After every new tweet from the President of the United States, Donald Trump's opponents converge against him and his supporters rally. These reactions are consistent with data showing greater polarization among the American electorate.  At the same time, there is occasional synergy in reactions, such as in recent concerns about potential ethics violations in the White House.

Many scientists and scholars have asked what makes the difference between increasing tensions and finding common ground? If we can discover the barriers to finding common ground, we can make more political and social progress.

This issue is at the heart of a new interdisciplinary and inter-institutional project looking at ways to increase humility in dialogue over controversial issues. This project seeks to integrate findings from attitudes research with insights from philosophy to understand how we can cultivate humility within debate.; originally posted to Flickr by Elvert Barnes at It was reviewed on 1 May 2016 by the FlickreviewR robot and was confirmed to be licensed under the terms of the cc-by-sa-2.0.
Source:; originally posted to Flickr by Elvert Barnes at It was reviewed on 1 May 2016 by the FlickreviewR robot and was confirmed to be licensed under the terms of the cc-by-sa-2.0.

Fortunately, this project can build on a growing amount of new attitudinal research on this topic. One recent set of studies is particularly interesting. A team of social psychologists at different universities have drawn attention to the idea that we identify more with groups that help us to resolve uncertainty about our attitudes (Clarkson, Smith, Tormala, & Dugan, 2017). Imagine that you are in a discussion of a political topic, such as the case for more environmental recycling, and you start to feel that your reasons for your attitude are not as clear and strong as you would have liked. Perhaps others are not agreeing as robustly as you would like, they may be spotting gaps in your argument, or you simply can not come up with as much as you would like to say. You might start to feel uncertain about your attitude.

A lot of past research on attitudes has suggested that such uncertainty can be unpleasant, and there may be many ways to deal with it. Building on past research examining the psychological reasons for identifying with groups, Joshua Clarkson and his collaborators (2017) suggested that identifying with groups is one psychological tool for dealing with attitude uncertainty. The idea is that we can compensate for uncertainty about our attitude to a topic by re-affirming our connection to groups that share our view. By re-affirming our connection to these groups, we can feel more confident about the social support for our attitude – we feel socially validated.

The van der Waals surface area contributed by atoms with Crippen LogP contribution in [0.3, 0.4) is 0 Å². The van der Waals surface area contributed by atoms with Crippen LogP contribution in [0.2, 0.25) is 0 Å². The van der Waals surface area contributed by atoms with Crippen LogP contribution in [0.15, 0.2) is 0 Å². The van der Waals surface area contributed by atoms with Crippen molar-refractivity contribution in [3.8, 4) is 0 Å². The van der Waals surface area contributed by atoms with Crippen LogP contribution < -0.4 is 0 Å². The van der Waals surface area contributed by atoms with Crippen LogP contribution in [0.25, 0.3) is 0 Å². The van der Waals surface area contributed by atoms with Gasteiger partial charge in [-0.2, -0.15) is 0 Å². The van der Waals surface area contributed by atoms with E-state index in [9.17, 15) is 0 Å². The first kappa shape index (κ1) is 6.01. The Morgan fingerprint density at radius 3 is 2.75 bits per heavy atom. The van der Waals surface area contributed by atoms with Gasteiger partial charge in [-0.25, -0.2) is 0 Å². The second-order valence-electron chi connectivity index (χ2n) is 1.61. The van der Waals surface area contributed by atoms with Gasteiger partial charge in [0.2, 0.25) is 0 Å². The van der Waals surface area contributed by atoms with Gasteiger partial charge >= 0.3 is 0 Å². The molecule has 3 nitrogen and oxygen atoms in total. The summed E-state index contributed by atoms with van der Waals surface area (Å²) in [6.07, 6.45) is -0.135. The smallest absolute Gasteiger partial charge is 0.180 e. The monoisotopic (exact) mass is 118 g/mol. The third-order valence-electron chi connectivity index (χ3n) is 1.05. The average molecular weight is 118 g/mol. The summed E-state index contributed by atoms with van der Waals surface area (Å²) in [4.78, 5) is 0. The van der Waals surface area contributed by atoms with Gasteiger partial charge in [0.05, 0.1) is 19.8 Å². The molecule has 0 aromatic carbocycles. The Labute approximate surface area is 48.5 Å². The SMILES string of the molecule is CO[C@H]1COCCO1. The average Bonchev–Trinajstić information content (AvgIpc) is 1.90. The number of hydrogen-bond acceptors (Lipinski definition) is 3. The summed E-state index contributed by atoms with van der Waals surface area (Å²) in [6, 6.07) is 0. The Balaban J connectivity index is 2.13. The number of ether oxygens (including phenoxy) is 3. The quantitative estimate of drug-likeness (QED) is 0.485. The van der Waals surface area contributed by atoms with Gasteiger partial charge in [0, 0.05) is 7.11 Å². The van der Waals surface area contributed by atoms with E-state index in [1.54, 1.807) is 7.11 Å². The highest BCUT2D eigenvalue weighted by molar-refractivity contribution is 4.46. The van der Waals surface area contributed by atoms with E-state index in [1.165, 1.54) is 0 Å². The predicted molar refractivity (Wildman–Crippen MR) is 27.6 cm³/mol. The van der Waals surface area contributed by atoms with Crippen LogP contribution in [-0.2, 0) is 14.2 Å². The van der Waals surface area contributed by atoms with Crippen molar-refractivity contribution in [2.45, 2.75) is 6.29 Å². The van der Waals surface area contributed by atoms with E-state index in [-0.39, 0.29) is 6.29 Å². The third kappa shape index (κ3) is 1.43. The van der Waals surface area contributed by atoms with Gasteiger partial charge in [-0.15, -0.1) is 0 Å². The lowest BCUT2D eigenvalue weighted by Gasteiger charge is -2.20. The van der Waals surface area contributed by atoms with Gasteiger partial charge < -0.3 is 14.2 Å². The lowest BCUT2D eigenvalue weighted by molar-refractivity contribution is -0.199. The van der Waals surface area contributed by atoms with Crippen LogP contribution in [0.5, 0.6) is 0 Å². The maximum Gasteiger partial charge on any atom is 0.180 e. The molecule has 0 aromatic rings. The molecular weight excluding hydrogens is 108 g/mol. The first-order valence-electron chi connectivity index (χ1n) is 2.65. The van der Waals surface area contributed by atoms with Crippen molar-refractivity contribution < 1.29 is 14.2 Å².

In one of the studies testing this idea, the scientists asked college students to report their attitudes to recycling (which were very favorable) and to list four reasons for their attitudes. These reasons were entered by the students into a computer. The computer then fed back a rating of the strength of the reasons, ostensibly in comparison to a global database of reasons. The rating was actually manipulated by the experimenters: each student “learned” that the reasons were very strong or very weak. Shortly thereafter, the students were asked to rate their certainty about their attitudes to recycling and the extent to which they identified with people who are concerned about the environment

As expected, participants reported higher attitude uncertainty following the “weak reasons” feedback than following the “strong reasons” feedback. The participants who reported more attitude uncertainty also reported more identification with environmentally-concerned individuals. Furthermore, after expressing their higher identification with environmentalists, participants gave lower ratings of attitude uncertainty. In other words, the evidence suggests the uncertainty led to identification with the relevant group, which in turn reduced the uncertainty.   It seems then that we can compensate for our own attitudinal uncertainty by identifying with groups who see things the same way as we do. 

An interesting question is how much does this effect extend across diverse attitudes? Clarkson and colleagues showed how uncertainty in attitudes toward an environmentally relevant behavior can lead to more identification with environmentalists, but it should be the case that this process also applies in other social and political issues. For instance, President Trump supporters may reduce attitude uncertainty following some of his provocative tweets through greater identification with his team.  It is unlikely that basic psychological processes have political favorites, and it will be interesting to see how future research follows up this topic.       


Clarkson, J., Smith, E., Tormala, Z., & Dugan, R. (2017). Group identification as a means of attitude restoration, Journal of Experimental Social Psychology, 68, 139–145.

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